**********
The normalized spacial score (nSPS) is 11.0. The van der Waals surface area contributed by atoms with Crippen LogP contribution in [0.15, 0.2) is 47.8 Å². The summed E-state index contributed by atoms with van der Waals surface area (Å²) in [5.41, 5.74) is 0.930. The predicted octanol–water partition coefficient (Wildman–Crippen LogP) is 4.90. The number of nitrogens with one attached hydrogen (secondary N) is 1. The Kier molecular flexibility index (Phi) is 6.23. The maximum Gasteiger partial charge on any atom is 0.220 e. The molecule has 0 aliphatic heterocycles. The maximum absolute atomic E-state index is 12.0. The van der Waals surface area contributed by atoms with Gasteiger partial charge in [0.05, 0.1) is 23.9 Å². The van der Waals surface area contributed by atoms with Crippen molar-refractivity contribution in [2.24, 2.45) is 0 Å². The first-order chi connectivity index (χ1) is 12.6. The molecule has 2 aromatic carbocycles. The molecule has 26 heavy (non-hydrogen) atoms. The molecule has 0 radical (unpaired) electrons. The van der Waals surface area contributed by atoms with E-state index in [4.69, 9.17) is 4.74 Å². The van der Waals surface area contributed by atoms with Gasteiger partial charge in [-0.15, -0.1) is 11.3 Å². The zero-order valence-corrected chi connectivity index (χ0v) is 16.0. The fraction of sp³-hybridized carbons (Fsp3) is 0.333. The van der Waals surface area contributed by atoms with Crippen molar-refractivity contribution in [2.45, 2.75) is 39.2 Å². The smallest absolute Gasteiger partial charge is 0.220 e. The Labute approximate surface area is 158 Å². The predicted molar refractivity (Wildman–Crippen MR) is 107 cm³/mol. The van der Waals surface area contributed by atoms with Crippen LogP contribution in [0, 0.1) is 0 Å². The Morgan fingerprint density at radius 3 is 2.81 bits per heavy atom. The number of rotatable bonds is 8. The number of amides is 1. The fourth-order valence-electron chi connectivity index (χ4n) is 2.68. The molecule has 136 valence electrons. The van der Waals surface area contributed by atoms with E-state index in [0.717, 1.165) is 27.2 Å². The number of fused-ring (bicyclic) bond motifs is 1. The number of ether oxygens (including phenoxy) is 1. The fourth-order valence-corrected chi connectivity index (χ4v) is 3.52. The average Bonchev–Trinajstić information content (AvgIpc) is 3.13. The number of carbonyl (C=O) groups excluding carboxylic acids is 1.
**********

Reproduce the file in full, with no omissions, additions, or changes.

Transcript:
The normalized spacial score (nSPS) is 11.0. The van der Waals surface area contributed by atoms with Crippen LogP contribution in [0.15, 0.2) is 47.8 Å². The summed E-state index contributed by atoms with van der Waals surface area (Å²) in [5.41, 5.74) is 0.930. The predicted octanol–water partition coefficient (Wildman–Crippen LogP) is 4.90. The number of nitrogens with one attached hydrogen (secondary N) is 1. The Kier molecular flexibility index (Phi) is 6.23. The maximum Gasteiger partial charge on any atom is 0.220 e. The molecule has 0 aliphatic heterocycles. The maximum absolute atomic E-state index is 12.0. The van der Waals surface area contributed by atoms with Gasteiger partial charge in [0.05, 0.1) is 23.9 Å². The van der Waals surface area contributed by atoms with Crippen molar-refractivity contribution in [2.24, 2.45) is 0 Å². The first-order chi connectivity index (χ1) is 12.6. The molecule has 2 aromatic carbocycles. The molecule has 26 heavy (non-hydrogen) atoms. The molecule has 0 radical (unpaired) electrons. The van der Waals surface area contributed by atoms with E-state index in [4.69, 9.17) is 4.74 Å². The van der Waals surface area contributed by atoms with Gasteiger partial charge in [-0.15, -0.1) is 11.3 Å². The zero-order valence-corrected chi connectivity index (χ0v) is 16.0. The fraction of sp³-hybridized carbons (Fsp3) is 0.333. The van der Waals surface area contributed by atoms with Crippen molar-refractivity contribution in [2.45, 2.75) is 39.2 Å². The smallest absolute Gasteiger partial charge is 0.220 e. The Labute approximate surface area is 158 Å². The predicted molar refractivity (Wildman–Crippen MR) is 107 cm³/mol. The van der Waals surface area contributed by atoms with Crippen LogP contribution in [0, 0.1) is 0 Å². The Morgan fingerprint density at radius 3 is 2.81 bits per heavy atom. The number of rotatable bonds is 8. The number of amides is 1. The fourth-order valence-electron chi connectivity index (χ4n) is 2.68. The molecule has 136 valence electrons. The van der Waals surface area contributed by atoms with E-state index in [0.717, 1.165) is 27.2 Å². The number of fused-ring (bicyclic) bond motifs is 1. The number of ether oxygens (including phenoxy) is 1. The fourth-order valence-corrected chi connectivity index (χ4v) is 3.52. The average Bonchev–Trinajstić information content (AvgIpc) is 3.13. The number of carbonyl (C=O) groups excluding carboxylic acids is 1.